Hand hygiene is generally accepted as being critical in reducing healthcare associated infections (HCAIs) in hospitals. A study carried out by Kirkland et al back in 2012 found a direct correlation between higher hand hygiene and lower HCAI rates. However, the importance of hand hygiene stretches further back than that.
During the mid-19th century, a physician called Ignaz Phillipp Semmelweis believed that by improving hand washing practices, patient mortality, which was around 10-35% at this time, could be reduced. Back then, his ideas were not accepted, in part because he worked in a medical establishment which resisted change, but also because there was a lack of scientific evidence to support his cause.
However, in today’s modern hospitals, hand hygiene is widely considered to be paramount in reducing HCAIs. It needs commitment from the very top, with department managers overseeing and enforcing the hand hygiene of their staff. Furthermore, an inclusive approach is needed where everyone carries out good hand hygiene practices.
In recent times, it has been reported that NHS hand hygiene performance rates exceed 90%. At face value, this may seem like the situation is under control. However, both government and hospital managers should be sceptical about such claims. The reality is that it is very difficult to actually monitor hand hygiene unless advanced technology is used. Observations of hand hygiene, which is usually carried out visually by staff members are simply not accurate enough.
Fortunately, help is at hand in the form of modern technology. There is automatic electronic hand hygiene monitoring systems available which can record people’s use of a hand sanitiser. The system uses a passive infra-red (PIR) sensor located by the doorway to detect when a person comes in or leaves a room. The hand sanitisers are fitted with and electronic device which records each time it has been used. Data from this electronic device is sent to the cloud from where is can be examined and downloaded. People working in the department can have red only access to the data to check their score. This information can be provided via a PC, laptop or tablet and the relevant member of staff can then take action. Alternatively, the data can be fed into TV screens which are displayed throughout the department.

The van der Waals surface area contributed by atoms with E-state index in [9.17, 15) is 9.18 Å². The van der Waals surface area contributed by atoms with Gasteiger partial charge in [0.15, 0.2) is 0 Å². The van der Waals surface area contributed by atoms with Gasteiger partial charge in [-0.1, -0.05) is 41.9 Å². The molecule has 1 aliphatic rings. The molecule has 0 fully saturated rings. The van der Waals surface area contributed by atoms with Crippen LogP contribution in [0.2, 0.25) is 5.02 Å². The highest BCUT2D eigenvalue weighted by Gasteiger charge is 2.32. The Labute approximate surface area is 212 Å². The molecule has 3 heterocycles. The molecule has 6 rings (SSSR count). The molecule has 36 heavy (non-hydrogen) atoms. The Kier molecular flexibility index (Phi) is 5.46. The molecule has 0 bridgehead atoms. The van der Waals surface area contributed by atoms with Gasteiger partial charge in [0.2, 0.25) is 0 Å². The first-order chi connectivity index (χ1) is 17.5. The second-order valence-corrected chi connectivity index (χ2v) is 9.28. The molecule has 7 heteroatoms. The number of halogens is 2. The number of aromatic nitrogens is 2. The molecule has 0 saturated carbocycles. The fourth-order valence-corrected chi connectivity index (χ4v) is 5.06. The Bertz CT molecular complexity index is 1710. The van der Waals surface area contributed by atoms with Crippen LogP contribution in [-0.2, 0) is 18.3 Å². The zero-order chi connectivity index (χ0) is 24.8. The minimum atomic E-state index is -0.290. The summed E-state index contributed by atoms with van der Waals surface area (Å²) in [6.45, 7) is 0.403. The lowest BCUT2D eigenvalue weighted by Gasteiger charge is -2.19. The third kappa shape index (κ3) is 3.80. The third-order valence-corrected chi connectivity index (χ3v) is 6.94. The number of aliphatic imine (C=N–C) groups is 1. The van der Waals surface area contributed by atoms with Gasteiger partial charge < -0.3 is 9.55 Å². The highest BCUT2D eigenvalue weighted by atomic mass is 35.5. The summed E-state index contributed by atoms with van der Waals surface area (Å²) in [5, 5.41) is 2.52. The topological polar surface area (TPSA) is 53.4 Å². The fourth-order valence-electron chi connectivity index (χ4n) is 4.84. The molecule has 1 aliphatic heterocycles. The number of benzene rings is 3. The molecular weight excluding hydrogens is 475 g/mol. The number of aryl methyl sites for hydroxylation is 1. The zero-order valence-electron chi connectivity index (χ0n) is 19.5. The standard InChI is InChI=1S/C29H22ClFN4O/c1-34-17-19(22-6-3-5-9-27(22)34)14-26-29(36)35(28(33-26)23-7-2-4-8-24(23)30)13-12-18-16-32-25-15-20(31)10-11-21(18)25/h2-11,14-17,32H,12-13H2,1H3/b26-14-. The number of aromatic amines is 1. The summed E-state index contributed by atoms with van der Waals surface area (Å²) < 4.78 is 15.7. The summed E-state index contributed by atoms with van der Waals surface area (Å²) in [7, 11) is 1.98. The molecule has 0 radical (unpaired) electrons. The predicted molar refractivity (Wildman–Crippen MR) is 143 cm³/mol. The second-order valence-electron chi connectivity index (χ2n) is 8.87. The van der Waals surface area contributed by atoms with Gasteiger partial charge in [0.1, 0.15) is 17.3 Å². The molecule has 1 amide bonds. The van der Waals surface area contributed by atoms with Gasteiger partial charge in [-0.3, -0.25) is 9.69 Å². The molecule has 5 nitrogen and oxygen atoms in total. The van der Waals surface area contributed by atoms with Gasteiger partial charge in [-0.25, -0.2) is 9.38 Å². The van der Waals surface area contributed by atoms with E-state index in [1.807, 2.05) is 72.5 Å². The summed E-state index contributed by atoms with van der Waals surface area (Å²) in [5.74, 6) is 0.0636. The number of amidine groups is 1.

Such a system can be very effective at improving hand hygiene. Typically, when people know they are being watched, they will exhibit different behaviour from when they are not being monitored. However, if they monitoring system is discontinued, i.e. the hospital manager is confident that performance rates are high and so decides to stop recording data, then bad habits creep in. Staff members tend to revert back to their old ways, when they know they are not being watched.
Therefore, any monitoring system should be a permanent fixture of the hospital and not simply an isolated periodic check throughout the year.
It is worth mentioning that any monitoring system that is implemented cannot be perfect. Of course it is much more advanced than simple visual observation, but no system can currently give 100% accurate and reliable data. It is currently impossible to monitor every single interaction between, for example, a nurse and every patient they come into contact with during their working day.
Therefore, one option is to try and minimise the number of interactions a healthcare professional would have with a patient. The TriTemp non-contact digital thermometer is a good example of this. It uses infra-red technology to take the temperature of a patient without any contact at all. Hospitals need to lean towards using products like this in order to minimise interactions between healthcare professionals and their patient and thus lower HCAIs in the long term.
In the meantime, everyone who steps foot into a hospital, be it a doctor or a patient need to understand the importance of hand hygiene and how it can minimises HCAIs and saves lives.